BILLY: I want more than that.

RUMSFELD: What? You want a medal?

BILLY: I want an expense account.


BILLY: I can make a difference. I can do things. I can do things other people can’t. I can do things other people won’t. But I can’t do it if I have to work some nine-to-five name tag job. So you’re going to bankroll me.

Rumsfeld laughs.

BILLY: You’re going to give me a limitless credit card so I can afford to be the symbol of hope that this world needs. And you’re going to foot the bill.

RUMSFELD: You’ve got a wild imagination, kid.

BILLY: No, I’ve got CNN on the line. And I’m sure they’d love to know that you and Dubya would rather me be your dog and pony show than be on the front line saving the lives of brave young Americans. Can you imagine that scene? Can you imagine the public response to Billy Hughes – a hero of 9/11, the boy that might be an angel, the boy who can fly, the boy who was surely sent from God? Can you imagine that young man going on the news and saying, “I wanted to fight terrorists. I wanted to use this ability I’ve been given to fight and find Bin Laden. I wanted to fight and fly for freedom. But the White House lied to me. They wouldn’t let the generals put me into action. They chose my life over the lives of Doug Drifmeyer and Conrad Melancon – just to name two.” What do you think the media response would be to that?

RUMSFELD: You’re going to extort the White House?

BILLY: Is that the same as black mail?


BILLY: Then yes. Whattaya say?

I’m shocked by the silence that follows. Rumsfeld is taking this proposal seriously!

RUMSFELD: We’ll get back with you . . .

BILLY: You’ll tell me now or I go out there and hold an impromptu press conference. Tell the world how your pride and ineptitude is getting people killed.

It’s not quite silence that follows. It almost sounds like someone’s growling.

RUMSFELD: If the president needs you . . .

BILLY: What, for a photo-op? Screw that. If he needs me to do some good, he can call me. Otherwise I’m going to go out there and change some lives. Here . . . is . . . my mailing address. If a super-duper platinum or adamantium card doesn’t arrive in the next seven weeks, I go public.

RUMSFELD: But . . .

BILLY: See ya’ Rumsy.

Glass shatters and I know Billy has just flown out the nearest window. He laughs excitedly, proudly, and then hoots.

BILLY: Call me when it arrives, Tim.

And then he hangs up on me, before I can say anything. Three days later, an envelope is delivered to my house with “BILLY HUGHES” written across it. I open it. It’s Billy’s credit card, as he requested. It has an American flag on it.

Tuesday, August 18, 2009

e-mail from the front

From: J William Hughes billyhughes@#####.###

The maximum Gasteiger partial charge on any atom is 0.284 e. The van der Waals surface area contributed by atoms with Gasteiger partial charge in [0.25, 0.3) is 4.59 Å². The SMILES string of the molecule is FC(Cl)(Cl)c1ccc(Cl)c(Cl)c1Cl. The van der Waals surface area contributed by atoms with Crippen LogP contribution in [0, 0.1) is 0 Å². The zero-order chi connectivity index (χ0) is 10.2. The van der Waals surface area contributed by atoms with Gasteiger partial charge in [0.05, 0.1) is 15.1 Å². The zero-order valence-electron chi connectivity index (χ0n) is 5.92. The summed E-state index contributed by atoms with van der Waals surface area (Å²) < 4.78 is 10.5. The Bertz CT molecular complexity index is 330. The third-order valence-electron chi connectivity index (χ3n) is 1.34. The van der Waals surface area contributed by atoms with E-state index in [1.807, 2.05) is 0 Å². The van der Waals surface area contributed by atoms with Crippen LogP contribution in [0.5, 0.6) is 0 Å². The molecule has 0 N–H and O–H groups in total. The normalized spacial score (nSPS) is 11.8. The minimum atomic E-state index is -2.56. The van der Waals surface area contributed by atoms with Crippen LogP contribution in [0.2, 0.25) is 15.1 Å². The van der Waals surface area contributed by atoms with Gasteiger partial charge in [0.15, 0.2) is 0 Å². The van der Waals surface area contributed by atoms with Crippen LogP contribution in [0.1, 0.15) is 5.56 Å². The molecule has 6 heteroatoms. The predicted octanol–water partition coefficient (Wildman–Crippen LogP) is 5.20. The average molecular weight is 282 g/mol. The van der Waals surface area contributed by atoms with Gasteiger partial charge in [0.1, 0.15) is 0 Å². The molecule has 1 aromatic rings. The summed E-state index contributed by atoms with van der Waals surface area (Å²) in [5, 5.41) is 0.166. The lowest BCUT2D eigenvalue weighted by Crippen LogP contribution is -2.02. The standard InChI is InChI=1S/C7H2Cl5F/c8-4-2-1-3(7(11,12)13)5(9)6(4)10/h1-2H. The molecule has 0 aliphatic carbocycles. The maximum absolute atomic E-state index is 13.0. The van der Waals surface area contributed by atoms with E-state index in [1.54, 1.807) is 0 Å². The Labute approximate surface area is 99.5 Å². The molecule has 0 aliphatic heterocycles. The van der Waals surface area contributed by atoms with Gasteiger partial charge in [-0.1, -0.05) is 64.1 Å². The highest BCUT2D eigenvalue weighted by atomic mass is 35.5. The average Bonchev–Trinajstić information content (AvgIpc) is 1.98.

To: Tim Craine tcraine@###.###

RE: Updates & Such

Sent: Sunday, July 21, 2002 11:45:13 PM

Tempers and frustration are high. Life is not good. Damn jihadists pop up outta nowhere, blast us to bits, and then disappear back into the wind. They got Doug on Thursday. Shot him with an RPG. I don’t know what they were aiming for, but they shot him in the chest with a rocket-propelled grenade. Blew him into “chunky confetti,” as Conrad put it. What was I doing during this? I was doing air-aerobics over the Dallas Cowboys cheerleaders, who were high-kicking the morale of the men.

Maybe I couldn’t have done anything. Maybe I would have cowered behind a rock until the shooting was over. Or maybe I would have flown between the bullets and the rocks, grabbed the prick who mulched my best friend, flew him to the stratosphere, and dropped him to see if Allah saved him from the infidels. Maybe I would have flown next to him as he plummeted. We would have rocketed to the earth head-first. I would have slapped him as he tried to pray. I’d pry his eyes open, make him face inevitability, and then make him watch me fly away safely on the warm current of American freedom.

Or maybe I would have just punched the guy. I don’t know how fast I can fly, but I’ve been able to catch up to, and then fly side-by-side with, airliners. Flying at that speed, I wonder what a fist would do to someone’s stomach?

I don’t know why I’m here. I know why we’re here, and I’m totally behind it, but what am I doing here?


PS: I feel like a complete idiot including this, but could you take a look at this contract Warner Brothers sent me? They want to adapt my team-up with Superman into a movie and want to include my “origin story.” So I guess it’s going to be one part superhero movie, one part biography. Not many of those out there, I’d bet.

Billy Hughes Contract.pdf